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No Story Comes to an End

Rakhshanda Jalil

By Intizar Hussain
Oxford University Press, New Delhi, 2007, pp. 254, Rs. 345.00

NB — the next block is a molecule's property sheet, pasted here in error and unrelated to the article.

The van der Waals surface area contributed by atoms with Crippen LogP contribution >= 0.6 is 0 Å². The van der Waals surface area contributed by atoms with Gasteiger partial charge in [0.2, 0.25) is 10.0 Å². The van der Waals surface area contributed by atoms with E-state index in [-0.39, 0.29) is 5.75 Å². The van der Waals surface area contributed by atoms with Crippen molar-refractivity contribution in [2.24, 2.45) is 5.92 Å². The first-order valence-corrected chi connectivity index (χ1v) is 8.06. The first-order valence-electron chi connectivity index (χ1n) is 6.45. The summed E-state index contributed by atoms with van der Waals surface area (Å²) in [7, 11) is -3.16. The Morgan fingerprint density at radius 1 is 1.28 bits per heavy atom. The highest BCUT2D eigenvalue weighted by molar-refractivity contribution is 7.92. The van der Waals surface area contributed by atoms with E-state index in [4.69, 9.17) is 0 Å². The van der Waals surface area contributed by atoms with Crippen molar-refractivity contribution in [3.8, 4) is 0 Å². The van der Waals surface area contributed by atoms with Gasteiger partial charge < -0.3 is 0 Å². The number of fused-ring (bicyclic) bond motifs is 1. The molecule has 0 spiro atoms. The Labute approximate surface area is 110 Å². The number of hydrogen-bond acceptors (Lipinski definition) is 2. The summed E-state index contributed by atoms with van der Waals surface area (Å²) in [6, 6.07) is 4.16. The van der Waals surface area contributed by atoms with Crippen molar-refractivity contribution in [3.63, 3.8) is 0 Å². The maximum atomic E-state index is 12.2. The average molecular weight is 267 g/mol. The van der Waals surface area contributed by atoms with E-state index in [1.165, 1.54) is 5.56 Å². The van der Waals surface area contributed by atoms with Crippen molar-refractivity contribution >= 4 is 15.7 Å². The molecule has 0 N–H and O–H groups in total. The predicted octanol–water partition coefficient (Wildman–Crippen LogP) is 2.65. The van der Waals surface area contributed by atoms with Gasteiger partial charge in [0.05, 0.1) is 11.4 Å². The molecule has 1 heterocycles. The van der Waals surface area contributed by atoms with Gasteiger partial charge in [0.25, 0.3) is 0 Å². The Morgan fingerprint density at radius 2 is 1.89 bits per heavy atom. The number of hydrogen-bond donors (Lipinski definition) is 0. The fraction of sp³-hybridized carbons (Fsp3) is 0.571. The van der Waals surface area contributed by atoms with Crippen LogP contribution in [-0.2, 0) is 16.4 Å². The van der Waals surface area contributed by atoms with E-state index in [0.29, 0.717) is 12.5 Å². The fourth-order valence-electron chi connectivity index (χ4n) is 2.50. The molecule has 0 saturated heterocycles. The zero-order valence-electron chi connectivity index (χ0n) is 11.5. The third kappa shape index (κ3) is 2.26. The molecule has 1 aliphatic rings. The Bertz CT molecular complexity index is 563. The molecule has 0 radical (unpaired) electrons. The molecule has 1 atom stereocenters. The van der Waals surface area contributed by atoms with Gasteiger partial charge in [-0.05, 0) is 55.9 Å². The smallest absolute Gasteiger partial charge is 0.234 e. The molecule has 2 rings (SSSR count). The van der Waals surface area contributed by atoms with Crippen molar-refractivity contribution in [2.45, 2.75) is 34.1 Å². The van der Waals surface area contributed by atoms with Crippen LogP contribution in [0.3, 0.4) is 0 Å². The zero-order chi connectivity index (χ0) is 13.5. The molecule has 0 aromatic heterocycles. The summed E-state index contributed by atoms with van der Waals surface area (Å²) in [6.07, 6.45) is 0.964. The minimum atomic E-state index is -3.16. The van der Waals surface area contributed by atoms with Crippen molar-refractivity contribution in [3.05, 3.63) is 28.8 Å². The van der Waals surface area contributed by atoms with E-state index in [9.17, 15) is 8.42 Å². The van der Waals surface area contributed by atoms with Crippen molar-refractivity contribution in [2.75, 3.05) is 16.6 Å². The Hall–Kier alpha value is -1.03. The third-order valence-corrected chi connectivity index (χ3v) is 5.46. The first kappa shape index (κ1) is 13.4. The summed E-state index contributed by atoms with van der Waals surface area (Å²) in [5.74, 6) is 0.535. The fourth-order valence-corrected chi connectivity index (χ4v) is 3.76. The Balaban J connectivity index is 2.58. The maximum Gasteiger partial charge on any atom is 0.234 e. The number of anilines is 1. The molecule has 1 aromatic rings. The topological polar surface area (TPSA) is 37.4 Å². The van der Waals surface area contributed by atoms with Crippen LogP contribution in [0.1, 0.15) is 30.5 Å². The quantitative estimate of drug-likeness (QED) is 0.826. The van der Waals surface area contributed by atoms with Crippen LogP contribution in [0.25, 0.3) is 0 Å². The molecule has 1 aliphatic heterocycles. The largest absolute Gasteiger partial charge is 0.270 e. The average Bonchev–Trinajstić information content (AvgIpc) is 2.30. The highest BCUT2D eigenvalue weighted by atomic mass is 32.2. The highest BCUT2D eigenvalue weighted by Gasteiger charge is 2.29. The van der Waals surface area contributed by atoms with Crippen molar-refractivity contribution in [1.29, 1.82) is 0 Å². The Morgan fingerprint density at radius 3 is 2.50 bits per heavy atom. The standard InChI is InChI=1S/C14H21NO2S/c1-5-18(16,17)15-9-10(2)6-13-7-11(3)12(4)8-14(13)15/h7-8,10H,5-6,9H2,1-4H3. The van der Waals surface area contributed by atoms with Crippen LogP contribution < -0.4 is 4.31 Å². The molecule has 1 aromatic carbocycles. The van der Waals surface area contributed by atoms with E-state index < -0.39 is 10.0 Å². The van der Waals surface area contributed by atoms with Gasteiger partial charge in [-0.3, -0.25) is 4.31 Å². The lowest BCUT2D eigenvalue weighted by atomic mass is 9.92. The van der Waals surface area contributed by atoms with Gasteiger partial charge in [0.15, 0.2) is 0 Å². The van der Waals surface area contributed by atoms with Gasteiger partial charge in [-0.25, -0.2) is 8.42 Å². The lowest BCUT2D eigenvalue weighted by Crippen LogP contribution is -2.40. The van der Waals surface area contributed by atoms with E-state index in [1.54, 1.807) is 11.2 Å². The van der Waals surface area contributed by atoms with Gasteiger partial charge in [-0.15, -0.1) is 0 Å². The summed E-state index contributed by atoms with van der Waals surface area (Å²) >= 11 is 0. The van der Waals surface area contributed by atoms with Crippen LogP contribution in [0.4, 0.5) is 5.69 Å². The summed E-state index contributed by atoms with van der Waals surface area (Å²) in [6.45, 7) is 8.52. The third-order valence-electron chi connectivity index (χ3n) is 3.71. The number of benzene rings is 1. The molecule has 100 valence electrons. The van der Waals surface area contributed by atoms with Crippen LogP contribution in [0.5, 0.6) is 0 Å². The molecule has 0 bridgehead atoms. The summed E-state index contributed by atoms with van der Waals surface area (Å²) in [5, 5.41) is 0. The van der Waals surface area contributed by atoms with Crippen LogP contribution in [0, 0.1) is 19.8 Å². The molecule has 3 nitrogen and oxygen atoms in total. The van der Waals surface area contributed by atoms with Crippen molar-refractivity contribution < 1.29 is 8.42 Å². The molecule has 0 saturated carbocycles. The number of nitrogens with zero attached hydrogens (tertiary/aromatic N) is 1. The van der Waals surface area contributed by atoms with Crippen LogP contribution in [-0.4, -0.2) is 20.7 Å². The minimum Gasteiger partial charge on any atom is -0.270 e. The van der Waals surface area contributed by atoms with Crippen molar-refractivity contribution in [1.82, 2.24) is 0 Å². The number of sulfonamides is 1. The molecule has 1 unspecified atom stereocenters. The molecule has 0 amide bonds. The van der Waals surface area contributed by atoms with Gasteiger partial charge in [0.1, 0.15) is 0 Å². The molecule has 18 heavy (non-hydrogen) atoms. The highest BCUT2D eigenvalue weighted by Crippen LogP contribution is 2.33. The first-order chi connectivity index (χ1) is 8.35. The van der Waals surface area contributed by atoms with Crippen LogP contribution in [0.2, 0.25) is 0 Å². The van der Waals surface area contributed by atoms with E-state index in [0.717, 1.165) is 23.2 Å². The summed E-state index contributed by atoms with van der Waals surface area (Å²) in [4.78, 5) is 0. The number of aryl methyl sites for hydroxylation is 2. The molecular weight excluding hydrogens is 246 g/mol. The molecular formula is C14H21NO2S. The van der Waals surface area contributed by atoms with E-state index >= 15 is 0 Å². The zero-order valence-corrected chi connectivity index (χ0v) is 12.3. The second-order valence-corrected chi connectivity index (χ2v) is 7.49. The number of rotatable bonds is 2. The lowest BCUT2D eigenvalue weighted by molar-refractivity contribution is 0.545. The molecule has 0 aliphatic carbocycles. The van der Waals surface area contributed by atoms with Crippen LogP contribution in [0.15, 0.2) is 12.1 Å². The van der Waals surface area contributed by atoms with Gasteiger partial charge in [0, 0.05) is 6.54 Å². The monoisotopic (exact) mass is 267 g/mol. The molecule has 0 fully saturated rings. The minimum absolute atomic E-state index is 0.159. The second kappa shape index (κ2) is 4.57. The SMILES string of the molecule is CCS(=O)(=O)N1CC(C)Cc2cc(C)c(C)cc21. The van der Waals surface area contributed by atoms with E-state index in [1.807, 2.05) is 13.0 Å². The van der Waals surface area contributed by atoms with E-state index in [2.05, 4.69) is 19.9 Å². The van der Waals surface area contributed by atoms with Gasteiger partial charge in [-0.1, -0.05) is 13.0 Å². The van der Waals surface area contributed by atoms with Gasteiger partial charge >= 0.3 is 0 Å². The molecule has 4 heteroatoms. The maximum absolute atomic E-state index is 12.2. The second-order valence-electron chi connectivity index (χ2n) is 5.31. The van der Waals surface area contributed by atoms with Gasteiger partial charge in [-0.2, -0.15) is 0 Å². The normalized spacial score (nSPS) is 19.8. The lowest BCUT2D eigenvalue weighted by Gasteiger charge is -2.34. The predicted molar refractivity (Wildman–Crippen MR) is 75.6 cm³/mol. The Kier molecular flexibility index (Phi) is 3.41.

Turning and turning in the widening gyre The falcon cannot hear the falconer; Things fall apart; the centre cannot hold; Mere anarchy is loosed upon the world, The blood-dimmed tide is loosed, and everywhere The ceremony of innocence is drowned; The best lack all conviction, while the worst Are full of passionate intensity.   Re-reading Basti (meaning ‘settlement’) many years after it was first published, I am reminded yet again of these lines by W. B. Yeats. For, like Yeats’ poignant yearning (‘For surely some revelation is at hand’) in The Second Coming’, this novel too is consumed with a search for signs of revelation (basharat in its Urdu original). And meeting Intizar Husain in his own basti during a recent visit to Lahore I am struck by a singular fact: he looks as much a stranger in a strange land here, in what has been, after all, his new (?) homeland for over five decades, as he does on his frequent visits to India. Perhaps it is partly due to the bemused, somewhat perplexed, look he wears most of the time, a bit like R. K. Lakshman’s Common Man. But it may also be due to his ability to occupy a small corner of the frame, again like the eponymous Common Man, and never the centre stage.   Not given to holding forth on any subject, least of all his own writings, his worldview or his compulsions as a writer, Intizar sahab prefers to be a quiet observer contributing little to the conversation that eddies and flows about him, even when the conversation is about him or his craft as a story teller.   There is no denying, however, that Intizar Husain’s contribution as a story teller is enormous, especially in the genre of partition narratives. If Manto laid bare the ugliness of 1947 and its immediate, brutish aftermath with the urgency of a field surgeon, Intizar Husain probes those wounds ever so gingerly, peeling away layers from old memories to reveal wounds that have still not healed and may never heal, at least not in his lifetime. At least not when fresh wounds are repeatedly inflicted on skin that is still sore and tender.   Basti, written in 1979, is set in 1971 when war clouds are gathering, the new country of Pakistan is no longer fresh and pure and hopeful but soiled and weary and entirely without hope, and news from distant East ...

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